I’ve recently transitioned my family photo stream from a setup involving PhotoPrism hosted on Digital Ocean (costing around $60/month), to a solution employing AWS services. At Skillshare we’ve been using Lambdas more and more and I was looking for a way to utilize them on my personal projects.

AWS Lambdas and API Gateway

AWS Lambda is a compute service that lets you run code without worrying about servers. In tandem with API Gateway, you can build a serverless backend, which can operate based on event triggers. For our case, the event was the request for photos from my frontend, which would then invoke the Lambda function through the API Gateway.

API Gateway acts as a traffic conductor, routing requests, transforming protocols, keeping tabs on calls, and ensuring secure connectivity between your backend services and APIs exposed to your app.

Lambda, S3 and API Gateway

The central architecture of my app revolves around AWS Lambda, S3, and API Gateway.

Photos are stored in an S3 bucket, thereby converting it into a photo database. I zeroed in on S3 for its cost-efficiency, high durability, and scalable nature, making it ideal for storing a vast volume of data such as photos. However, utilizing S3 as a database presented a unique set of challenges, particularly in terms of sorting and indexing files.

When the frontend requests photos, an AWS Lambda function is triggered. This interaction is facilitated by the API Gateway. The Lambda function fetches the photos (in the form of presigned URLs for security) from the S3 bucket and forwards them to the frontend. Crucially, the Lambda function also manages pagination, employing the ‘list_objects_v2’ function from the AWS SDK and a ‘pageToken’ from the request to fetch the next batch of photos.

Exploring the Code

Server-Side Pagination with Lambda

The key to the photo stream’s smooth operation lies in our AWS Lambda function. Within this function, we handle pagination, allowing us to retrieve photos from our S3 bucket in a manageable, piece-by-piece manner.

In the lambda_handler function, we extract the page_token from the event object sent by the client. We then pass this page_token along with the desired page_size (the number of items to retrieve per page) to the list_objects_v2 method:

def lambda_handler(event:, context:)
  page_size = 10  # Number of items to retrieve per page
  page_token = extract_page_token(event)
  page_token = page_token.empty? ? nil : page_token

  # Retrieve photos with pagination
  response = s3_client.list_objects_v2(bucket: bucket_name, max_keys: page_size, continuation_token: page_token)

The list_objects_v2 method, part of the AWS SDK for Ruby, communicates with our S3 bucket to retrieve the specified page of photos. By using the continuation_token parameter, which corresponds to our page_token, we keep track of where we left off in the list of photos on S3. This enables our pagination functionality.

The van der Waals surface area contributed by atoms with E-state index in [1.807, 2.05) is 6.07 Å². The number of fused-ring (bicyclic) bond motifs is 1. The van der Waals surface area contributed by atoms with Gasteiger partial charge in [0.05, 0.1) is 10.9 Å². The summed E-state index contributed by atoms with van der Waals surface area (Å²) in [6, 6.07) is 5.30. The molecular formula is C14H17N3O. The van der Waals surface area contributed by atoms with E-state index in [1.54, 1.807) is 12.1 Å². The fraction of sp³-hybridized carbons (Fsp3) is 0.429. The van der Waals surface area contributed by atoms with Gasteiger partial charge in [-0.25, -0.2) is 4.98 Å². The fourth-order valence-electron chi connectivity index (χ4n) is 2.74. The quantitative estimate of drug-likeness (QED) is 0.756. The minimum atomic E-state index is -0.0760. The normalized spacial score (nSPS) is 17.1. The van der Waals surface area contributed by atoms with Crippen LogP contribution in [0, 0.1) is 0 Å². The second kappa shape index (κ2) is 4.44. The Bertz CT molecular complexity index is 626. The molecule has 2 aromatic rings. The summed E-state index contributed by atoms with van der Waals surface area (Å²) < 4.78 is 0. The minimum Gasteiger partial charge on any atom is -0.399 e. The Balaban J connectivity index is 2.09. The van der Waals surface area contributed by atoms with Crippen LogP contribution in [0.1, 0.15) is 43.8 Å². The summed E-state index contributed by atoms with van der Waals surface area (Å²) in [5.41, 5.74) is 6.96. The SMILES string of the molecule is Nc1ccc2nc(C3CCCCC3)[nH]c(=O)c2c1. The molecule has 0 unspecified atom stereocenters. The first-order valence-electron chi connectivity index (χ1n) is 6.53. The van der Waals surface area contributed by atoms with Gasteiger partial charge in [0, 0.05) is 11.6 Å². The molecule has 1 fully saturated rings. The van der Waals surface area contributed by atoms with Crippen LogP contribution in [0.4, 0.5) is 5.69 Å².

Client-Side Integration

Our front-end, which you can see in action at https://photos.lennonbaird.com/, interacts with this Lambda function to fetch and display the photos.

Upon loading the page or clicking the “Load More” button, the loadPhotos JavaScript function is triggered:

function loadPhotos() {
    const pageToken = $('#pageToken').val();

    $.post(process.env.API_GATEWAY_URL, { pageToken: pageToken }, function(data) {
        const response = JSON.parse(data);
        const items = response.items;
        const nextPageToken = response.nextPageToken;

        items.forEach(function(photo) {

        if (nextPageToken) {
            $('#pageToken').val(nextPageToken || '');
        } else {

This function posts a request to our API Gateway (represented here as process.env.API_GATEWAY_URL) with the current pageToken. This token is then processed on the server-side as we discussed earlier.

Once we receive the response from the server, we add the new photos to our page and update the pageToken for the next request. This operation enables seamless client-side pagination and a smooth user experience.

Dive Deeper

If you’re interested in the specifics, or you want to try deploying your own version, I invite you to explore the code on GitHub https://github.com/jeffreybaird/aws-photo-stream. You’ll find all the details on how the different parts of the system interact to provide a cost-effective and efficient photo stream.

Concluding Thoughts

Creating this photo stream was an excellent opportunity to delve deeper into several AWS services such as AWS Lambda, S3, and API Gateway, and how they can work together. The code itself was pretty easy to set up. The real challenge was setting up DNS and SSL certificates. But, that is out of the scope of this post.

This architecture worked for my use-case, and I thoroughly enjoyed putting all the pieces together. I hope this walkthrough inspires anyone looking to leverage these AWS services for a similar project.

Enjoy exploring the photo stream and the code. I’d love to hear your thoughts or answer any questions. Feel free to drop your comments on GitHub. Happy coding!